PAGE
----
Some minor abdominal discomfort is common after the procedure. You will be prescribed some painkillers after treatment.

It is common for you to pass a small amount of blood in the urine for a few days after treatment.  You may also experience some bruising on your back and excessive need to urinate. You will be warned to watch for symptoms of infection such as fever and excessive pain. It is very important to drink plenty of water afterwards to help flush out the stone fragments after treatment.. If you get symptoms of infection or if the pain is severe and persistent, please get in touch with your GP or attend the accident and emergency department in your local hospital.

How long do you need to stay off work?

Office based work can be resumed within a day or two depending on how comfortable you are. Heavy physical work has to be avoided for at least 48 hours. Due to the sedative effects of the medications given, driving should be avoided for 24 hours after the procedure.

Following Lithotripsy, stone fragments may pass in the urine and may result in pain. For this reason, always keep painkillers available .

When do you come back for follow up treatment?

Fragmented stones may take a few weeks to pass in the urine. You will be asked to return for follow up in the clinic. For large stones, more than one treatment may be necessary. On follow up visits, fragmentation and clearance of the stone will be checked by X-rays and further action planned based on the results.

PERCUTANEOUS NEPHROLITHOTOMY (PCNL)

 This leaflet tells you about the procedure known as percutaneous nephrolithotomy (PCNL) and serves to explain what is involved and the possible outcomes and complications. It is not meant to replace informed discussion between you and your consultant but can act as a starting point for such a discussion. You will be seen in a pre-assessment clinic a few days before the operation and have blood tests, Chest X-ray and ECG (echocardiogram) if needed. You might also have an X-ray to check the size and position of the kidney stone either in the pre-admission clinic or on the day of the operation. You will also be required to produce a fresh mid-stream urine specimen. bring all your medication or a list of medication, and inform the doctor about all or any new medical problems. It is especially important to let the doctor know if you are on Warfarin/ Clopidrogel/ Aspirin as this may need to be stopped before the operation. You will be advised appropriately and admitted 4 days earlier if you are on Warfarin for special preparation before the operation. If for some medical reason you are considered unfit, the operation may have to be deferred until you are fit enough and this may require consultation with other medical colleagues. allergies to medication or have had an allergy to the dye used to take special X-rays in the past. woman of child bearing age it is important Insert own Trust logo pregnant. If in doubt we may need to perform a pregnancy test. This is important to avoid any inadvertent radiation exposure to a baby in the womb during the X-ray. There will be a catheter in your bladder to drain your urine. Your urine may be coloured with blood or bluish-green dye used during the procedure. The catheter will be removed once you are up and about or when the consultants are satisfied with your progress.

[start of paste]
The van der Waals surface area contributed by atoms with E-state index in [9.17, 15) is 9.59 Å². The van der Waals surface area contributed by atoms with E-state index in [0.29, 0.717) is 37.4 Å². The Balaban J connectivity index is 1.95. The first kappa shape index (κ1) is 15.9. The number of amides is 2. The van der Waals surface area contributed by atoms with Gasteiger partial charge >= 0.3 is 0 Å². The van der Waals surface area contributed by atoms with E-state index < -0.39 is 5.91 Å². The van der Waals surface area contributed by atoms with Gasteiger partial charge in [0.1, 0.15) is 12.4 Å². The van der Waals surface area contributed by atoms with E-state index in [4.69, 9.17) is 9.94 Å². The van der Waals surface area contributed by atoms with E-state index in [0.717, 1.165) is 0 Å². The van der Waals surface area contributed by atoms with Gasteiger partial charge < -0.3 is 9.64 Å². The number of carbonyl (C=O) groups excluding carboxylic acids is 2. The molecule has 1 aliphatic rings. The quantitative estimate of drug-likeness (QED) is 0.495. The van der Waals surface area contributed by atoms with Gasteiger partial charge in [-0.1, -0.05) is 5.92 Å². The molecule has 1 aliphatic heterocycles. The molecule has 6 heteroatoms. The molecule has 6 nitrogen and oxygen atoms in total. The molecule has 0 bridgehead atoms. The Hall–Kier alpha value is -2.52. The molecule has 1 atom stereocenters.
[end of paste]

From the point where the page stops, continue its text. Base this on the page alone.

How is the operation performed?

While you are under the general anaesthetic the surgeon will examine your bladder with a long, thin, semi-rigid or flexible telescope and pass a small tube up to your kidney, which has the stone. This is used to pass a mixture of a coloured dye and X-ray dye to the kidney making it easier to see during the operation.

You will then be placed face down on the operating table and the consultant will make one or more small incisions into your back. This is done using special metal or balloon dilators (see diagram). This enables the consultant to pass a telescope into your kidney. The stone or stones in the kidney are then removed either intact or in pieces after breaking them with special instruments. X-rays will be taken during and at the end of the procedure to ensure that all accessible bits of the stone have been removed from your kidney.

What can I expect after the operation

• There will be a tube in your back connected to a drainage bag to allow the kidney to drain a mixture of blood and urine. The blood in this tube will gradually clear in a day or two. Occasionally further X-rays may be necessary before this tube is removed. Removing the tube does not usually require any painkillers or sedation.